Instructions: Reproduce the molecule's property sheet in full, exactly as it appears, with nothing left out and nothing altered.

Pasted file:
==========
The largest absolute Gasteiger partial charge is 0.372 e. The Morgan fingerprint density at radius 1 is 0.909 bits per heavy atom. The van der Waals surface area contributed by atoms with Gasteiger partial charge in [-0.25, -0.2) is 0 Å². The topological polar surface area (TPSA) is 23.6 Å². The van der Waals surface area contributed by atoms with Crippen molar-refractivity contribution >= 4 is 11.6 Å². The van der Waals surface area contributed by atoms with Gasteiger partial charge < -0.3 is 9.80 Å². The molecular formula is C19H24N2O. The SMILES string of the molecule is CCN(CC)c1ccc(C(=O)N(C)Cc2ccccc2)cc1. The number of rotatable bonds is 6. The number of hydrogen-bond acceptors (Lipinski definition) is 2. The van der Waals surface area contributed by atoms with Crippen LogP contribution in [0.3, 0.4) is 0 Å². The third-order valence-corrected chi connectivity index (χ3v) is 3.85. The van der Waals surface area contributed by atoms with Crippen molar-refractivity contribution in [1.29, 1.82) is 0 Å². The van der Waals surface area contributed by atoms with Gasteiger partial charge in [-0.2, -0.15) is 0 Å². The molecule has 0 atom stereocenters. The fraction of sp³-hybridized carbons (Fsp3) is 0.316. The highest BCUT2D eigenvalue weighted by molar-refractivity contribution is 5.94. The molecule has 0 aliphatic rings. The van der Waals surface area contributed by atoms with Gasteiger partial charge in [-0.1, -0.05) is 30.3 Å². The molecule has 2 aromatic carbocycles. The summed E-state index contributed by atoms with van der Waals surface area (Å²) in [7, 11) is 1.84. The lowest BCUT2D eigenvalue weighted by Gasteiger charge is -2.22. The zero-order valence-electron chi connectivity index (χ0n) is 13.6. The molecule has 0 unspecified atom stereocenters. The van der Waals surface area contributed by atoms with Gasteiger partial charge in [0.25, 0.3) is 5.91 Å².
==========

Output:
The largest absolute Gasteiger partial charge is 0.372 e. The Morgan fingerprint density at radius 1 is 0.909 bits per heavy atom. The van der Waals surface area contributed by atoms with Gasteiger partial charge in [-0.25, -0.2) is 0 Å². The topological polar surface area (TPSA) is 23.6 Å². The van der Waals surface area contributed by atoms with Crippen molar-refractivity contribution >= 4 is 11.6 Å². The van der Waals surface area contributed by atoms with Gasteiger partial charge < -0.3 is 9.80 Å². The molecular formula is C19H24N2O. The SMILES string of the molecule is CCN(CC)c1ccc(C(=O)N(C)Cc2ccccc2)cc1. The number of rotatable bonds is 6. The number of hydrogen-bond acceptors (Lipinski definition) is 2. The van der Waals surface area contributed by atoms with Crippen LogP contribution in [0.3, 0.4) is 0 Å². The third-order valence-corrected chi connectivity index (χ3v) is 3.85. The van der Waals surface area contributed by atoms with Crippen molar-refractivity contribution in [1.29, 1.82) is 0 Å². The van der Waals surface area contributed by atoms with Gasteiger partial charge in [-0.2, -0.15) is 0 Å². The molecule has 0 atom stereocenters. The fraction of sp³-hybridized carbons (Fsp3) is 0.316. The highest BCUT2D eigenvalue weighted by molar-refractivity contribution is 5.94. The molecule has 0 aliphatic rings. The van der Waals surface area contributed by atoms with Gasteiger partial charge in [-0.1, -0.05) is 30.3 Å². The molecule has 2 aromatic carbocycles. The summed E-state index contributed by atoms with van der Waals surface area (Å²) in [7, 11) is 1.84. The lowest BCUT2D eigenvalue weighted by Gasteiger charge is -2.22. The zero-order valence-electron chi connectivity index (χ0n) is 13.6. The molecule has 0 unspecified atom stereocenters. The van der Waals surface area contributed by atoms with Gasteiger partial charge in [0.25, 0.3) is 5.91 Å².